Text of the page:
Marco Rennie, the owner of Market Place Fresh Foods in downtown La Grande, said he opposes the state’s significant minimum wage increases because of the effects they have financially.

“I don’t like it for business as a whole,” he said. “It will continue to be a strain.”

Rennie said he believes the increases prevent young people from developing their full potential.

Rennie noted when he was growing up as part of the baby-boom generation, it was easy for teenagers to get jobs, which allowed them to develop work ethics, values and skills that help them succeed in the workplace. But today, he said, the increases in the minimum wage combined with federal laws make it more difficult to hire teens for many jobs.

Market Place Fresh Foods has only a handful of employees who receive minimum wage.

“Most of them are college students putting themselves through school,” Rennie said.

Sorrels said she sees a touch of irony in the mandatory wage increase. She explained Oregon is one of the few states that requires employees, such as waiters and waitresses who receive tips, to also get mandatory minimum wage increases. But waiters and waitresses are less in need of wage increases because they often receive $20 or more an hour in tips. Waitstaff make up about 40% of Ten Depot Street’s minimum wage employees.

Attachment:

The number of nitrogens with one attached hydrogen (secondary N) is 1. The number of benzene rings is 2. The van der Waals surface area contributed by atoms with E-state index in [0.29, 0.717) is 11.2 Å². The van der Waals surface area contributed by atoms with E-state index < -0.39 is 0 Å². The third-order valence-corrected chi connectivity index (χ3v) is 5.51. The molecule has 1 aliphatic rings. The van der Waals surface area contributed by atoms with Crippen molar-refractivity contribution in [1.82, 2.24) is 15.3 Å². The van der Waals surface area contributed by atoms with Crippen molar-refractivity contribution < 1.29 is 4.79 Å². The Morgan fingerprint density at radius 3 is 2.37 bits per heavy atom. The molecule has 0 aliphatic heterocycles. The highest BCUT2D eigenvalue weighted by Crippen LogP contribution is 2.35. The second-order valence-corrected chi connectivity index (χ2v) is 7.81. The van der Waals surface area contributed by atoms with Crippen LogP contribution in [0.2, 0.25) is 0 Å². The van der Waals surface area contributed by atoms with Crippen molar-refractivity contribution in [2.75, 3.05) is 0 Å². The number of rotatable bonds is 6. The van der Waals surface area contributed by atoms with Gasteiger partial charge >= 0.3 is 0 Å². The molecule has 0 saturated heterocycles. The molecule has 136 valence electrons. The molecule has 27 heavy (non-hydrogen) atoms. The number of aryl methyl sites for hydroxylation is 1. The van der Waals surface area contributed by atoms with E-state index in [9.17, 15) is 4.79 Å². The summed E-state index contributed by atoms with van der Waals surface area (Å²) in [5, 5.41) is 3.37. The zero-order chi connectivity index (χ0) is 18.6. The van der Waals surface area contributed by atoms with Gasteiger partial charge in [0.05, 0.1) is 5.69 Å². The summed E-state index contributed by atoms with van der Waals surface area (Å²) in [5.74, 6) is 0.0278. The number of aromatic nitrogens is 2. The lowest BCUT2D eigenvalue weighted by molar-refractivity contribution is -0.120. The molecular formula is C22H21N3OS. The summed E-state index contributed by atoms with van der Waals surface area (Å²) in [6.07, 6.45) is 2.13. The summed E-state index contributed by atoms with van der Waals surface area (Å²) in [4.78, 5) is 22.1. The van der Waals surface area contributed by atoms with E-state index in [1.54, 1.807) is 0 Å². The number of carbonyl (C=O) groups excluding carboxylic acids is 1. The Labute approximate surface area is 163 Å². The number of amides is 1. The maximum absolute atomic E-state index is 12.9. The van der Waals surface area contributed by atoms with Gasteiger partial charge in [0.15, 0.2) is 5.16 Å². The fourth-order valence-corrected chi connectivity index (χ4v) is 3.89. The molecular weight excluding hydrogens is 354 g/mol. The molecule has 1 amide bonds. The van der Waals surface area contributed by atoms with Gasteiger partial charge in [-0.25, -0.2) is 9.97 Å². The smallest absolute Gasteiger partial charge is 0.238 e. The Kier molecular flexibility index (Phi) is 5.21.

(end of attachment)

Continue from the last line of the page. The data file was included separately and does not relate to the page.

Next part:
Sorrels also noted she cannot afford to give pay raises to deserving non-minimum wage employees, including cooks, because she is required to provide money that would have gone to them to other staff for their minimum wage pay boost.

Sorrels said she is considering addressing this by having customers pay a service charge in lieu of giving a tip. Money from the service charge could be used to provide pay increases to all of her employees. Sorrels said customers upset with service could choose not to pay the charge. Cities where many restaurants have service charges in lieu of tips include Portland, Seattle and Pullman, Washington, the restaurant owner said.

If a service charge at Ten Depot Street were put in place, Sorrels said her customers still would have the option of providing a gratuity by depositing it in a tip jar.

Sorrels said the rising minimum wage increases she has to pay are taking a financial toll. She noted before the increases started almost four years ago she had a reserve fund she could draw upon for emergencies and to make building improvements.

“Because of the minimum wage increases, I have used up all of my reserves,” she said.

The minimum wage increases outside of non-urban counties that take effect July 1 will be 75 cents per hour. They will raise the minimum wage to $13.25 inside the Portland urban growth boundary and $12 per hour in about 15 counties in Western and Central Oregon, according to the Oregon Employment Department.

General assignment reporter

Beats include the communities of North Powder, Imbler, Island City and Union, education, Union County veterans programs and local history. Dick joined The Observer in 1983, first working as a sports and outdoors reporter.